Ralph Ellison was born in Oklahoma in March 1914. After three years at Tuskegee Institute, Ellison moved to New York City in the hopes of earning enough money to finish college. Instead, he got involved with other members of the Harlem Renaissance, who encouraged him to continue with his writing. In celebration of Ellison's work and March birthday, Petworth Library has put up a display, including:
Parents and children came to the library to celebrate the joy of reading.We all had so much fun enjoying stories, songs and rhymes.Some parents brought favorite books from home, and others picked out books at the library.The books that they chose at the library were:
We had so much fun celebrating Dr. Seuss's 108th birthday!Our friends came to the library to hear The Cat in the Hat. We made Cat in the Hat hats, sang "Happy Birthday" to Dr. Seuss, and enjoyed birthday cake.
An Early Literacy Program for Parents, Caregivers and Children
What is S.T.A.R.?S.T.A.R.-- Sing, Talk and Read -- assists parents and caregivers to learn how to help your very young child get ready to read.Free books and light refreshments will be provided.Who can participate in S.T.A.R.?Parents, caregivers and anyone interested in helping children from birth to 5 years old get ready to learn to read.Where is S.T.A.R. taking place?At the Petworth Library, 4200 Kansas Avenue, NW, Washington DC, 20011 in the Children's Programming Room-2nd Floor.
Langston Hughes was born in the Midwest. He spent a year at Columbia University and then worked on tramp steamships in Africa and Europe. After finishing college at Lincoln University, he traveled to Cuba, Haiti and Russia. A participant in the Harlem Renaissance, he was good friends with Countee Cullen and Zora Neale Hurston. In the 1920s, Hughes worked for Carter Woodson in Washington, D.C. In celebration of Black History Month and Hughes' February birthday, Petworth Library has a display of books about Hughes and the Harlem Renaissance, including:
The Phillips Collection will host a program where children hone their visual literacy skills, learn about Jacob Lawrence's artistic process and the history of the Great Migration. Join us Saturday, February 11, at 1 p.m. in the Meeting Room on the lower level.Ages 8-12. Groups, please call 202-243-1188 to register.Read about Jacob Lawrence and the Great Migration:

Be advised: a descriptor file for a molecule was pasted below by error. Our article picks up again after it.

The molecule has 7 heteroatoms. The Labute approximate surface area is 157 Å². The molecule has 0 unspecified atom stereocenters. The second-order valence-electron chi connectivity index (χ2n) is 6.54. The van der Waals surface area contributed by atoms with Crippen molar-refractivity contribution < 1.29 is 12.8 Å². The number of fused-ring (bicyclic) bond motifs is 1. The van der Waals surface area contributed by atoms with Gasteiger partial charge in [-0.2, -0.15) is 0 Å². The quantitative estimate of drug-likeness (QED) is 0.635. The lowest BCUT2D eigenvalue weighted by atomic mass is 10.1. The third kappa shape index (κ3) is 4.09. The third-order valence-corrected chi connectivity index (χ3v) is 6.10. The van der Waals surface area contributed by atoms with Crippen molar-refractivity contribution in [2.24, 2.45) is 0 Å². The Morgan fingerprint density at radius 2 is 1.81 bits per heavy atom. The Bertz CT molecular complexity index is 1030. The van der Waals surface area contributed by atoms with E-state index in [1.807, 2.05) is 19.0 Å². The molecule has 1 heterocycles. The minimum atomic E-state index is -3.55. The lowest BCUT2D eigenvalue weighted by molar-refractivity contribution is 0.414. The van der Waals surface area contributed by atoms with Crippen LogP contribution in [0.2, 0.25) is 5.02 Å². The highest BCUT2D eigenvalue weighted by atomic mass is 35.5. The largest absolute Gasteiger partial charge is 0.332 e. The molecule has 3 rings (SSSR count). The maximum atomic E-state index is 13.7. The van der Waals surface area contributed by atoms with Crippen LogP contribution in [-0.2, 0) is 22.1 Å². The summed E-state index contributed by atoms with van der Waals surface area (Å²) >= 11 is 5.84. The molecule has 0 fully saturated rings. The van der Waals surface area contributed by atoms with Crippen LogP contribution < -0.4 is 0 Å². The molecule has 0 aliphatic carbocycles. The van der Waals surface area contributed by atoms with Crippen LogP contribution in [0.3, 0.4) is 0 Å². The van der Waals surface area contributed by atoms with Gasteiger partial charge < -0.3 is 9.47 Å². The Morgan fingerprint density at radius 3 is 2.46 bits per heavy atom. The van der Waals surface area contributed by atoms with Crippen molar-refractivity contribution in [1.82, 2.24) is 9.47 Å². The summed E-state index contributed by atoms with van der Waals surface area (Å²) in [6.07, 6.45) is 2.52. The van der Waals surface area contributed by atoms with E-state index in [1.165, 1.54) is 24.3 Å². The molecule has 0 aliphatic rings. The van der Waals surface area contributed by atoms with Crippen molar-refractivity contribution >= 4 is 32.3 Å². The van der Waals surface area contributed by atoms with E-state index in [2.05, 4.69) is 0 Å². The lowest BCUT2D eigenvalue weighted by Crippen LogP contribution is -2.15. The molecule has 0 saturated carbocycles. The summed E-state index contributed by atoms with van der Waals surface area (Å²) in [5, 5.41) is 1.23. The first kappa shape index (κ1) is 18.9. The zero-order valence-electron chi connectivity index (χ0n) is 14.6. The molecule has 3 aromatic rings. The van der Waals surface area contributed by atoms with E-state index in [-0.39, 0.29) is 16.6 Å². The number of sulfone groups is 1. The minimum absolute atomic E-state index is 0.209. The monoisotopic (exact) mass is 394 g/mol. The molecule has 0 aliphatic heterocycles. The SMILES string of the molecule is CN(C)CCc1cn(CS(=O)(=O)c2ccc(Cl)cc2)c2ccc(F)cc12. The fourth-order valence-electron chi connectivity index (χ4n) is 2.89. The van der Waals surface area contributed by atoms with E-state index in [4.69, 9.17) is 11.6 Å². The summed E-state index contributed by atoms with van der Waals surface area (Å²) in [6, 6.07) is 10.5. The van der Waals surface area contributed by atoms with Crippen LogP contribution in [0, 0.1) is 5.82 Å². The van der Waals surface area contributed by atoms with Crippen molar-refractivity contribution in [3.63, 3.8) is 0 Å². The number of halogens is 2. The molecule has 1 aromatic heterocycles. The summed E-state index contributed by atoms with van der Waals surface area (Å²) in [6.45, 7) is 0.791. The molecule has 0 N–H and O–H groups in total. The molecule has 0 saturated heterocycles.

J. R. R. Tolkien was born in January, 1892. He and C. S. Lewis, author of The Chronicles of Narnia, were friends, members of the Inklings literary group, and colleagues at Oxford University. Tolkien, a professor of English, was very interested in mythology and philology (the study of written languages). Petworth Neighborhood Library has mounted a display of books by and about Tolkien, including:
On Thursday, December 22, we had over 50 children at our Gingerbread Party. We read The Gingerbread Man, and children decorated gingerbread cookies with icing and candy. Some children couldn't wait to get home to eat their cookies!
Jane Austen was born in December 1775. Austen's work fell into obscurity after her death in 1817, but renewed interest in Austen's novels began to develop in the 20th century. This interest intensified after Colin Firth played Mr. Darcy in a 1995 BBC serialization of Pride and Prejudice. Austen's work has inspired numerous authors. Petworth Library has a display of Austen's work and some of the authors inspired by her, including: